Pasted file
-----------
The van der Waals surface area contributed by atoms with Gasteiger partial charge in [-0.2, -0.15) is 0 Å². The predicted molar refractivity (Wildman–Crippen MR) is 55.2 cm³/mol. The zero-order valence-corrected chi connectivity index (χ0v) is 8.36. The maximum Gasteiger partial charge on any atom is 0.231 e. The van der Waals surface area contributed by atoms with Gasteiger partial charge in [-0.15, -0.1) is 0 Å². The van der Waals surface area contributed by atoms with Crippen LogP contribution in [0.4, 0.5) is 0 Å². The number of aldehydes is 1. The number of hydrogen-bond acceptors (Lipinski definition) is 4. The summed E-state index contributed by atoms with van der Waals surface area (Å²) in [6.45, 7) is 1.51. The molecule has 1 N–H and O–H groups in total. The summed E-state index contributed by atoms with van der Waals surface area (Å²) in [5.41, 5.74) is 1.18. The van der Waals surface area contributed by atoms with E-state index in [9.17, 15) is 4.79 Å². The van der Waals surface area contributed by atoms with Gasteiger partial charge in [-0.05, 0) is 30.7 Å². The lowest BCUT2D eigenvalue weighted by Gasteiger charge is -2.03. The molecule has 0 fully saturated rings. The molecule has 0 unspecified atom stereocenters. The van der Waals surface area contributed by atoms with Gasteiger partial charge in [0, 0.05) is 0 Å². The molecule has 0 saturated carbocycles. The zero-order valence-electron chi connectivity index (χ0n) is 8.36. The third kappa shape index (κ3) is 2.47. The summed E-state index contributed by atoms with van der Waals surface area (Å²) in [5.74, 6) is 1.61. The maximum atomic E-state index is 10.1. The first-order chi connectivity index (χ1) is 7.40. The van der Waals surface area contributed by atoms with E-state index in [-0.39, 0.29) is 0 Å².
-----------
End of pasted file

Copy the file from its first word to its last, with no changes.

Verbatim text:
The van der Waals surface area contributed by atoms with Gasteiger partial charge in [-0.2, -0.15) is 0 Å². The predicted molar refractivity (Wildman–Crippen MR) is 55.2 cm³/mol. The zero-order valence-corrected chi connectivity index (χ0v) is 8.36. The maximum Gasteiger partial charge on any atom is 0.231 e. The van der Waals surface area contributed by atoms with Gasteiger partial charge in [-0.15, -0.1) is 0 Å². The van der Waals surface area contributed by atoms with Crippen LogP contribution in [0.4, 0.5) is 0 Å². The number of aldehydes is 1. The number of hydrogen-bond acceptors (Lipinski definition) is 4. The summed E-state index contributed by atoms with van der Waals surface area (Å²) in [6.45, 7) is 1.51. The molecule has 1 N–H and O–H groups in total. The summed E-state index contributed by atoms with van der Waals surface area (Å²) in [5.41, 5.74) is 1.18. The van der Waals surface area contributed by atoms with E-state index in [9.17, 15) is 4.79 Å². The van der Waals surface area contributed by atoms with Gasteiger partial charge in [-0.05, 0) is 30.7 Å². The lowest BCUT2D eigenvalue weighted by Gasteiger charge is -2.03. The molecule has 0 fully saturated rings. The molecule has 0 unspecified atom stereocenters. The van der Waals surface area contributed by atoms with Gasteiger partial charge in [0, 0.05) is 0 Å². The molecule has 0 saturated carbocycles. The zero-order valence-electron chi connectivity index (χ0n) is 8.36. The third kappa shape index (κ3) is 2.47. The summed E-state index contributed by atoms with van der Waals surface area (Å²) in [5.74, 6) is 1.61. The maximum atomic E-state index is 10.1. The first-order chi connectivity index (χ1) is 7.40. The van der Waals surface area contributed by atoms with E-state index in [-0.39, 0.29) is 0 Å².